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Old 10-24-2008, 09:52 AM   #1
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Exclamation Broken M96 crankshaft- X-51s fail too!

WOW, this is one of the more extreme failures I have ever witnessed from any engine.... Its not too often that a crankshaft shears on the track on an engine that has 7 main bearings, but this one damn sure did!

The engine has the 3.6 X-51 package and was making 325 RWHP and had seen TWELVE THOUSAND track miles prior to this failure. We had initially thought the engine had broken a rod due to the material that came from the oil sump, but as soon as the engine arrived at our facility a 5 minute inspection found the crankshaft to be in two pieces!

The material these cranks are made from is powdered metal, it's what most modern engines use for crankshaft and connecting rod materials and I am less than impressed with it thus far. I can't believe that a component with such mass could break so extremely.

I feel that this failure was attributed to by a couple of things-
1- The engine was "upgraded" to a lightened flywheel. This new flywheel was installed onto the existing stock engine without being balanced to that assembly. This created an imbalance in the rotating mass AND it did away with the factory dual mass flywheel.

2- The dual mass flywheel was removed to alow the single mass lightened unit to be installed. This eliminated ALL MEANS OF HARMONIC DAMPENING!! The crankshaft was forced to absorb ALL harmonics from the engine and transaxle when the dual mass unit was removed..

So- adding the light weight flywheel was a double negative, not only did it create imbalance, it also eliminated the harmonic dampening of the dual mass arrangement.

Due to this I feel that adding a lightweight flywheel to any existing engine is not a wise decision, and that they should only be added when the entire rotating mass can be balanced and indexed to accomodate the lightweight unit. This means engine disassembly, so I'd only add one of these when doing one of our performance upgrades so the entire assembly can be precisely balanced.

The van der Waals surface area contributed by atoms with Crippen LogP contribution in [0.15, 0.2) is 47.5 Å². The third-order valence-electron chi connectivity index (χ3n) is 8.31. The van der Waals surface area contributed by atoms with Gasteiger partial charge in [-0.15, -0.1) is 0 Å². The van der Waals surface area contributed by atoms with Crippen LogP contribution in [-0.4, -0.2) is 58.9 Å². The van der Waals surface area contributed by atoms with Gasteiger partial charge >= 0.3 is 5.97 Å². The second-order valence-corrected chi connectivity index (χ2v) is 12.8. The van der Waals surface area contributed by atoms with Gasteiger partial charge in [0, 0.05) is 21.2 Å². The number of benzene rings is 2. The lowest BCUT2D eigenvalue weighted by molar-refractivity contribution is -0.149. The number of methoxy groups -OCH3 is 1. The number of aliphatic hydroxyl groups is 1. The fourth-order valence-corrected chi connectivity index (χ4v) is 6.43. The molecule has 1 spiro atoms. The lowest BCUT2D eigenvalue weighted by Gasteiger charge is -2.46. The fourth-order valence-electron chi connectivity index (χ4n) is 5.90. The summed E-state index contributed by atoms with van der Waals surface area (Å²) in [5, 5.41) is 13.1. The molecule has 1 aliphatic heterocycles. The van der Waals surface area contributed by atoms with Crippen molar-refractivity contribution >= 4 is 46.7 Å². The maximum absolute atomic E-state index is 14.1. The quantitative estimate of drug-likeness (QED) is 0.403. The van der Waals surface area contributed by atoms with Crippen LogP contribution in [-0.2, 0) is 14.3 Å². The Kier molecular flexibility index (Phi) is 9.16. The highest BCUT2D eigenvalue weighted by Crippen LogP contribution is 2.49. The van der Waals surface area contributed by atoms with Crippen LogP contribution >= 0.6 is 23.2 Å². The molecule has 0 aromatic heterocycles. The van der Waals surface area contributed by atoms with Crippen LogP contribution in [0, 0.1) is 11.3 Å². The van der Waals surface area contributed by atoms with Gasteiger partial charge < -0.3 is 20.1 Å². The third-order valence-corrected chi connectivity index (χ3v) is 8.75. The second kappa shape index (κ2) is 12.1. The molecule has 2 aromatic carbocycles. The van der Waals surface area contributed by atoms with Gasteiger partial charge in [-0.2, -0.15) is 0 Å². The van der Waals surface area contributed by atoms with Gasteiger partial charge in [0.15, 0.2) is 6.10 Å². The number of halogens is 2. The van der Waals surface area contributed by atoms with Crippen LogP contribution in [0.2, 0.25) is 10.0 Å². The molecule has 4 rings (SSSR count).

This X 51 will be going back together with our 3.8 package applied using LN Nikies cylinders. It will see some head work upgrades along with severe duty valves and Len's spring package. We'll be upgrading the rods from the stock powdered metal units to LN Billet connecting rods and we'll also be applying many oil system mods to this one. Since the crank needed to be replaced, a Flat Six Innovations Billet Chromoly Crankshaft is being used (instead of another crappy Porsche powdered metal unit) and is in the process of being made now. I feel quite certain that these mods and materials will eliminate failures in the future when coupled to our balance and assembly procedures.

Target for this engine is 425HP at the flywheel N/A

Now, here are some pics of the autopsy. Very few eyes have ever seen the anatomy of an X 51 internally-

Last edited by Jake Raby; 10-24-2008 at 10:29 AM.
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Old 10-24-2008, 05:40 PM   #2
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Hey Jake

For the less educated, could you explain how a crankshaft is created from powered metal?
Weren't cranks forged in the old days from a solid billet and then machined?
How would you compare the new technology to the old--durability/price?
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Old 10-24-2008, 05:56 PM   #3
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Ooops how the hell did this happen? The motor should have an electronic babysitter to keep the limiter from allowing it to downshift that probably caused this.

Oh well the electronics will only save so much. It will not save it if you go from 4th to 1st instead of 4th to 3rd.
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Old 10-24-2008, 06:33 PM   #4
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Quote:
Originally Posted by MikenOH
For the less educated, could you explain how a crankshaft is created from powered metal?
Weren't cranks forged in the old days from a solid billet and then machined?
How would you compare the new technology to the old--durability/price?